An interview with Nuri Demirdoven
Upstream oil and gas companies have driven down costs by reducing discretionary spend and by driving suppliers’ prices down. Are those savings gains sustainable? We asked Nuri Demirdoven, Accenture managing director, North America, to share his thoughts on options ahead for upstream companies.
Will companies be able to sustain the cost-cutting gains achieved during the past two years of low oil prices?
Those gains will be difficult to sustain once oil prices rebound. Suppliers will feel they have made enough sacrifices, and exploration and production companies will need, once again, to pursue growth. We have already seen leading suppliers talking about price increases in latest quarterly releases.
There are ways, however, for upstream companies and their suppliers to work together creatively so the prize gets bigger and there are enough gains for both sides to share.
What are some of those ways?
At Accenture, we talk about the emergence of an Intelligent Collaborative Supplier Ecosystem—ICSE, for short. This collaborative ecosystem is typified by supply chain players working closely together to improve cost performance by 30 percent to 40 percent.
How is that actually possible?
At a fundamental level, the idea is not a new. Simultaneous cost and quality improvements have been achieved in other asset-intensive industries, such as auto manufacturing and aerospace. Japanese automakers did this decades ago, working with suppliers to devise smarter ways to build cars that were lighter and more fuel-efficient, yet still safe to drive.
Similarly, oil and gas companies can call on their suppliers to help sharpen company strategy, and come up with performance metrics that help to guide the work for all parties, targeting increased value from end-to-end.
What’s new today is there are additional improvement levers, such as digital technologies, that enable intelligent supply chains and dynamic collaboration.
Could you give an example of how closer collaboration between oil and gas companies and their supplier ecosystem could significantly boost productivity?
In our work with a hydraulic fracturing company in North America, we documented that more pervasive collaboration with suppliers resulted in a doubling of productivity, measured by stages per crew per month.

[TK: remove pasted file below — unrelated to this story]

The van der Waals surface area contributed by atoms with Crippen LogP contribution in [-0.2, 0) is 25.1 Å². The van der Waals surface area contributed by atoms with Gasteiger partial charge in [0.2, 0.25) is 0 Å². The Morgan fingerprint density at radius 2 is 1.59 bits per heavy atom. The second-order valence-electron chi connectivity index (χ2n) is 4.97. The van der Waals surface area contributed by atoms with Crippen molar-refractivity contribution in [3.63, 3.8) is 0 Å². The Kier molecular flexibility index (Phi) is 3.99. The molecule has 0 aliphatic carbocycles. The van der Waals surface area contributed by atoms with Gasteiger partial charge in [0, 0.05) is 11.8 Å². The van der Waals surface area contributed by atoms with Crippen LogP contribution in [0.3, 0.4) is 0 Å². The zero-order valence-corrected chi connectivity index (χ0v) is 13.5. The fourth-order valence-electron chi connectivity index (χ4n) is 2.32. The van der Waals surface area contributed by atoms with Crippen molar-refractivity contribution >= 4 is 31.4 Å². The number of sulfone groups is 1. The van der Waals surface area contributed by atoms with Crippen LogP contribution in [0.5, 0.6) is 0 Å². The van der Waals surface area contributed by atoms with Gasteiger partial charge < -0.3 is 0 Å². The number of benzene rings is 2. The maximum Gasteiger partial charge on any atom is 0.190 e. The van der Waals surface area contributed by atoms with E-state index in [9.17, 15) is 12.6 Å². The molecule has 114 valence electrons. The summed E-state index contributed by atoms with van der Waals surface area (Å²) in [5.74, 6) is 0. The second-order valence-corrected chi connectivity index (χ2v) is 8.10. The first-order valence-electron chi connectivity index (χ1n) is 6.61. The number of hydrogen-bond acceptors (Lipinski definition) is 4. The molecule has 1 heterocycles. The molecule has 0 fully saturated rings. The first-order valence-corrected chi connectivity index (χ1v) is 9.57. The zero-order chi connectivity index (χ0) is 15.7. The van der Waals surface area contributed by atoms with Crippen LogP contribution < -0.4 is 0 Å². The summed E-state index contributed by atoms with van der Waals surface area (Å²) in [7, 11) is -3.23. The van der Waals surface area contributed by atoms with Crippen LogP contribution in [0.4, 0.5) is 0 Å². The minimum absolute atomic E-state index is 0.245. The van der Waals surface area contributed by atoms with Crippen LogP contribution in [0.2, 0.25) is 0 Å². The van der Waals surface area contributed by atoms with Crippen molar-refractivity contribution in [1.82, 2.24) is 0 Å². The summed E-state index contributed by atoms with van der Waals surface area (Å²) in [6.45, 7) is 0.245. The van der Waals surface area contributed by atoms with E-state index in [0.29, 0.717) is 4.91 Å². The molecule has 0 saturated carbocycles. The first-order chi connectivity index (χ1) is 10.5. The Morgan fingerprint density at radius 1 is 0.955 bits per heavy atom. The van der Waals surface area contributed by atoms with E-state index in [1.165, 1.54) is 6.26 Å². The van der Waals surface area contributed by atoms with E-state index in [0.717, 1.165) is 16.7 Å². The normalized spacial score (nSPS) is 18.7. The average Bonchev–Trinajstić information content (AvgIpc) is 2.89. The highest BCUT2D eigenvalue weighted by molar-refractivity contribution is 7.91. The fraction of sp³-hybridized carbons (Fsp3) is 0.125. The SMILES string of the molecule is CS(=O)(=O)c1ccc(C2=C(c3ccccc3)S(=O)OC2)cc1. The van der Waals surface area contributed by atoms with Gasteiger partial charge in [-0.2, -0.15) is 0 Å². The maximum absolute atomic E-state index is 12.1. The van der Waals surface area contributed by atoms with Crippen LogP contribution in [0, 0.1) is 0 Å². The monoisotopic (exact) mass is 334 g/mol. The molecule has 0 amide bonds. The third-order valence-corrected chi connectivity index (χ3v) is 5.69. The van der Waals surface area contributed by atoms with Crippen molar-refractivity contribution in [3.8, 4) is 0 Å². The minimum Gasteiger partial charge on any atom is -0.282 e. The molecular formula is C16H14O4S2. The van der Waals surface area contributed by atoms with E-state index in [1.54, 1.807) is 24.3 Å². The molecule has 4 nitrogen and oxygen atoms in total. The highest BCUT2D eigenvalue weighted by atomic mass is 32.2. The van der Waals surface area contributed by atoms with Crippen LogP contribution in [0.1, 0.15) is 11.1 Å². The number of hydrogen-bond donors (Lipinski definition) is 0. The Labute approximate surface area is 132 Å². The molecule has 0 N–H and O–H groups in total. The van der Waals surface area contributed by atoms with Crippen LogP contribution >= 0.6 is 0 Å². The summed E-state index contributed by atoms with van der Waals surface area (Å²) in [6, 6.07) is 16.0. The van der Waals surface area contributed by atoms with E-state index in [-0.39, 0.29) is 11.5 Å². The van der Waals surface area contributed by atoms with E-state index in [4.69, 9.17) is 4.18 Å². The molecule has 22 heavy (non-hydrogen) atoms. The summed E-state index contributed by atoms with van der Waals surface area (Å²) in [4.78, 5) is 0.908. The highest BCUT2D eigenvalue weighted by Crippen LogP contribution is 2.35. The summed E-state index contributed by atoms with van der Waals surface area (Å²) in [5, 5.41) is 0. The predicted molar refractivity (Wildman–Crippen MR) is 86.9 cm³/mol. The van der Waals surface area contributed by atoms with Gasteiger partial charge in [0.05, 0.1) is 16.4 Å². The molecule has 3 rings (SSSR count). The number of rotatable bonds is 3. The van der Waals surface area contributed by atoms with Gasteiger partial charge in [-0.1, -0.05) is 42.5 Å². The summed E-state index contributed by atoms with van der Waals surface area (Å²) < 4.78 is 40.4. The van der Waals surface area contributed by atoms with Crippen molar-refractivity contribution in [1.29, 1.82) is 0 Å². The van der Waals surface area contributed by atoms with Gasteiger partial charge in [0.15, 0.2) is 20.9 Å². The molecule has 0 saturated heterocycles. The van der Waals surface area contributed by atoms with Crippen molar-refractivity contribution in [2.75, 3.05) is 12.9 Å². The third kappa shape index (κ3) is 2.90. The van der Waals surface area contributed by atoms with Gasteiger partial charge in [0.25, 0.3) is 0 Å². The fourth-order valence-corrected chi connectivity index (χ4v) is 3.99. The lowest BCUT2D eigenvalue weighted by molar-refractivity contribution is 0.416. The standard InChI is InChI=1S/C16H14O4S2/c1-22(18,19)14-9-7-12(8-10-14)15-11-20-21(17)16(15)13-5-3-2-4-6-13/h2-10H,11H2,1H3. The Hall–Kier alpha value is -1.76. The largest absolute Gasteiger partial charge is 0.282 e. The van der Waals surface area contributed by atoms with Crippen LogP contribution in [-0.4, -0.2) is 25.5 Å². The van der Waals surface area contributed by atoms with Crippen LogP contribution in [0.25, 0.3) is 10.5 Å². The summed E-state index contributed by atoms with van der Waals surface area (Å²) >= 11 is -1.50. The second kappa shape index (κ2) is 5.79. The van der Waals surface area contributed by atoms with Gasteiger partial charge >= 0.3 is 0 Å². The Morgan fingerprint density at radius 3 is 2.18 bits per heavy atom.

In this project, we worked with both parties to uncover an untapped source of productivity. Our industry experience has shown that, in envisioning overall efficiency, one third of planned gains can be influenced by suppliers, another third by oil and gas companies. Typically, an elusive third remains unrealized due to lack of broader collaboration.
Are there quantitative targets companies can aim for?
Oil and companies could target overall gains ranging from 30 percent up to 40 percent throughout the supply ecosystem. The largest share typically comes from dynamic collaboration, from 10 percent to 13 percent, and from strategic alignment, from 9 percent to 12 percent. Improvements in the digital supply chain can yield another 6 percent to 8 percent, with commercial innovation adding another 5 percent to 7 percent. Of course, the magnitude of the gain will vary based on sophistication of the existing supply ecosystem.
With cost control still the industry theme, isn’t innovation on hold?
Not necessarily. It is true, for example, that oilfield service companies are having a harder time charging a premium today for their technological advances. Risk-reward arrangements, however, can enable innovative technologies to be offered on a sliding scale.
The pitch is this: Would you be willing to restructure responsibilities across the workflow or, in some select cases, spend a bit more to get a lot more production to increase your margins? If the new arrangement doesn’t deliver gains as expected, you don’t pay. But if the innovation works better than the prior method, the supplier can claim added benefits either in the form of increased scope or longer commitment from the operator. It’s a potential win-win for both sides.
What are the barriers that prevent upstream companies from achieving these cost savings?
The industry’s challenge is to break down cultural barriers and historical working relationships that continue to hinder gainful collaboration. Sustainable cost and quality gains are definitely possible in oil and gas, as they have been in other industries, but it will require greater trust and collaboration, rather than pursuing the same zero-sum game.